In the United States peanuts are the most consumed nut as it comprises 67% of all nut consumption. Despite its name peanuts are actually legumes as it belongs to the botanical family Leguminosae. Peanuts are grown across the world with China accounting for 37% of the world production. Other regions include India, Nigeria, United States and Argentina.
Similar to other cultivated ingredients, how and where the peanut is grown will create flavour variability. A peanut’s taste is largely dependent on how long the legume is able to mature as it is being grown. Light coloured peanuts are less mature while darker colours indicate a more mature nut. Overall, peanuts have a complex flavor which works well with rich meats and sweet shellfish.
The Desirable Flavour Descriptors of Peanuts
As a result of it relations in the legume family, raw peanuts have a beany flavour. Due to challenges in the past for the research and peanut industry in communicating an “off” flavor in certain crops a lexicon of terms was created by the USDA-Agricultural Research Service to communicate the differences. This lexicon sought to describe how document the sensory characteristics of peanuts. Below are some of the descriptors outlined in the system:
- Roasted peanutty- The aromatic associated with medium-roast peanuts and having a fragrant character such as methyl pyrazine
- Raw bean/peanutty- The aromatic associated with light-roast peanut and having legume-like character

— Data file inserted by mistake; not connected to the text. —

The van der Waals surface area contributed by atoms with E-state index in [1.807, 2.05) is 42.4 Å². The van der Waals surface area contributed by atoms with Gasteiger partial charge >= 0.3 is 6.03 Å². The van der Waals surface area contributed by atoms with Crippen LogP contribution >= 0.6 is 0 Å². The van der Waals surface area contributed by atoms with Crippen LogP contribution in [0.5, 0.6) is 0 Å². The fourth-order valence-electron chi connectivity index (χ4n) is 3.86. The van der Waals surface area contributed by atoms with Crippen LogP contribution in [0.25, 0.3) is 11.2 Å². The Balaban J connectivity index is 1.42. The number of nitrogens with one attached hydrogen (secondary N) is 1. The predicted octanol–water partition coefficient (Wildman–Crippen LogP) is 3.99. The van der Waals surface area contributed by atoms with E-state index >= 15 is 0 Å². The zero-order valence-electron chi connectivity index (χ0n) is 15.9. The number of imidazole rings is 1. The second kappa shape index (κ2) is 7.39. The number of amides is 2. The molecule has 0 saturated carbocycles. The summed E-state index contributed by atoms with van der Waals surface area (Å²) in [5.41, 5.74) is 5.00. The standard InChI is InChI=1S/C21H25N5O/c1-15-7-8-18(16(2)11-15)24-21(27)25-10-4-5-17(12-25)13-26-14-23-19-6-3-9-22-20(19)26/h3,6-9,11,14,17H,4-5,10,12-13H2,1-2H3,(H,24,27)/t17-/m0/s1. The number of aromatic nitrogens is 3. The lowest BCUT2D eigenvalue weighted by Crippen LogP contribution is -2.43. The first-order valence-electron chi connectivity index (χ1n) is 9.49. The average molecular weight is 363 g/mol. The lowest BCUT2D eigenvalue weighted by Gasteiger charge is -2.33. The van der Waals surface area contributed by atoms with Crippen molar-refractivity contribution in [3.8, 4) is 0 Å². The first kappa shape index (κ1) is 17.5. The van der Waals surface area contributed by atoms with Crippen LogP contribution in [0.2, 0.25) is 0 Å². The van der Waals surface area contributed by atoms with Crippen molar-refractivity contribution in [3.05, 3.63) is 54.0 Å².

- Dark roasted peanut- The aromatic associated with dark-roasted peanuts and having very browned or toasted character
- Woody/hulls/skins- The aromatics associated with base peanut character (absence of fragrant top notes) and related to dry wood, peanut hulls and skins
The Undesirable Flavour Descriptors of Peanuts
- Painty- The aromatic associated with linseed oil (rancid), oil based paint
- Grainy- The aromatic associated with raw grain
- Burnt- The aromatic associated with very dark roast, burnt starches and carbohydrates (burnt toast or espresso coffee)
- Cardboard- oxidized fats and oils reminiscent of cardboard
How Preparations Affect Flavour
A peanuts flavor will change depending on the way it is processed. For example, if you have ever eaten roasted or fried peanuts you would have noticed they take on a sweet flavor, with hints of chocolate and meat, plus a vegetal undertone. This development is a result of the Maillard reaction and its ability to cause chemical reactions to occur between the amino acids and reducing sugars present in the sample. The new chemical compounds which are produced create a greater range of flavours.
The Maillard reaction produces certain pyrazines which are known for their roasted characteristic aroma and flavours. When roasted, peanuts will develop the compound cyclohexapyrazine, a flavor ingredient present in foods such as wheat bread, cocoa, coffee and pork.
Unique Flavour Combinations for Peanuts
- Peanuts and Asparagus- This combination might seem a little random at first but there is some sanity in this combination. Asparagus has a complex, earthy and meat like flavour which pairs well with the complex and meaty flavour of peanuts. To try this combination by creating an Asian inspired peanut sauce to put on top of the asparagus
- Peanuts and Cucumber- Cucumbers have a crisp, refreshing, subtle and slightly sweet flavour. These flavours are able to cut through the peanuts dense, nutty flavour. Combine these two and add an additional hint of lime and to further counter the fattiness of the nuts.
- Peanuts and Carrot- Depending on the variety, carrots can have a high level of sweetness. They also contain flavour notes of woodiness and a pine/parsley flavour. These same qualities can be found in peanuts making them a unique match for each other.